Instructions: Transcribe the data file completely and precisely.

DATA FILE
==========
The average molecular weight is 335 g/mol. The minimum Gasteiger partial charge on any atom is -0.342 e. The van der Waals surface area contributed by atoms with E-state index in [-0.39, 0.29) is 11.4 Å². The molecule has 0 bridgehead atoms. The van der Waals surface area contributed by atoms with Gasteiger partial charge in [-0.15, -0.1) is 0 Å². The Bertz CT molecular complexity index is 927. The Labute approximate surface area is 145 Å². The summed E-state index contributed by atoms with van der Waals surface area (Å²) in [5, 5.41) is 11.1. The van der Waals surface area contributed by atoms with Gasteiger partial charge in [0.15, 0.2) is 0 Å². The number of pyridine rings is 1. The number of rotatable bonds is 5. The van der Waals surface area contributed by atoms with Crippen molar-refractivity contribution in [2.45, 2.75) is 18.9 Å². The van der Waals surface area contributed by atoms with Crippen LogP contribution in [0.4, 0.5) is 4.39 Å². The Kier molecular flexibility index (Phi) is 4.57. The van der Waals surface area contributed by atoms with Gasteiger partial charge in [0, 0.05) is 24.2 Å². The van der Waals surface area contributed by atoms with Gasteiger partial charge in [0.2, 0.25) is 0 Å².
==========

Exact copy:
The average molecular weight is 335 g/mol. The minimum Gasteiger partial charge on any atom is -0.342 e. The van der Waals surface area contributed by atoms with E-state index in [-0.39, 0.29) is 11.4 Å². The molecule has 0 bridgehead atoms. The van der Waals surface area contributed by atoms with Gasteiger partial charge in [-0.15, -0.1) is 0 Å². The Bertz CT molecular complexity index is 927. The Labute approximate surface area is 145 Å². The summed E-state index contributed by atoms with van der Waals surface area (Å²) in [5, 5.41) is 11.1. The van der Waals surface area contributed by atoms with Gasteiger partial charge in [0.15, 0.2) is 0 Å². The number of pyridine rings is 1. The number of rotatable bonds is 5. The van der Waals surface area contributed by atoms with Crippen molar-refractivity contribution in [2.45, 2.75) is 18.9 Å². The van der Waals surface area contributed by atoms with Crippen LogP contribution in [0.4, 0.5) is 4.39 Å². The Kier molecular flexibility index (Phi) is 4.57. The van der Waals surface area contributed by atoms with Gasteiger partial charge in [0, 0.05) is 24.2 Å². The van der Waals surface area contributed by atoms with Gasteiger partial charge in [0.2, 0.25) is 0 Å².